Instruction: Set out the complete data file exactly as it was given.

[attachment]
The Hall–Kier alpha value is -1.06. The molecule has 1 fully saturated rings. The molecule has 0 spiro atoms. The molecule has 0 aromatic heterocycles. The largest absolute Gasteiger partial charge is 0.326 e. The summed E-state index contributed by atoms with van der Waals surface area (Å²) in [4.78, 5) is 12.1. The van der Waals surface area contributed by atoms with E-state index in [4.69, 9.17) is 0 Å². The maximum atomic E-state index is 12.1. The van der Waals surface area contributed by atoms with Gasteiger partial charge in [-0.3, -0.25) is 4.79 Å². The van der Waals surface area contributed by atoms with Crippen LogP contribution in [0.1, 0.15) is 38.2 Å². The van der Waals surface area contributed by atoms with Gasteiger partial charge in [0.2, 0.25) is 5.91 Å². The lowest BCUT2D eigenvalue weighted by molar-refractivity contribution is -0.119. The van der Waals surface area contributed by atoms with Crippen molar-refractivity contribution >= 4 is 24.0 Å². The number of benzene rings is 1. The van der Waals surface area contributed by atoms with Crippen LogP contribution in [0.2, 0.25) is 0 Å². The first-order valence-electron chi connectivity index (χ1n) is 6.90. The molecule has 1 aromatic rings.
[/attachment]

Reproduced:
The Hall–Kier alpha value is -1.06. The molecule has 1 fully saturated rings. The molecule has 0 spiro atoms. The molecule has 0 aromatic heterocycles. The largest absolute Gasteiger partial charge is 0.326 e. The summed E-state index contributed by atoms with van der Waals surface area (Å²) in [4.78, 5) is 12.1. The van der Waals surface area contributed by atoms with E-state index in [4.69, 9.17) is 0 Å². The maximum atomic E-state index is 12.1. The van der Waals surface area contributed by atoms with Gasteiger partial charge in [-0.3, -0.25) is 4.79 Å². The van der Waals surface area contributed by atoms with Crippen LogP contribution in [0.1, 0.15) is 38.2 Å². The van der Waals surface area contributed by atoms with Gasteiger partial charge in [0.2, 0.25) is 5.91 Å². The lowest BCUT2D eigenvalue weighted by molar-refractivity contribution is -0.119. The van der Waals surface area contributed by atoms with Crippen molar-refractivity contribution >= 4 is 24.0 Å². The number of benzene rings is 1. The van der Waals surface area contributed by atoms with Crippen LogP contribution in [0.2, 0.25) is 0 Å². The first-order valence-electron chi connectivity index (χ1n) is 6.90. The molecule has 1 aromatic rings.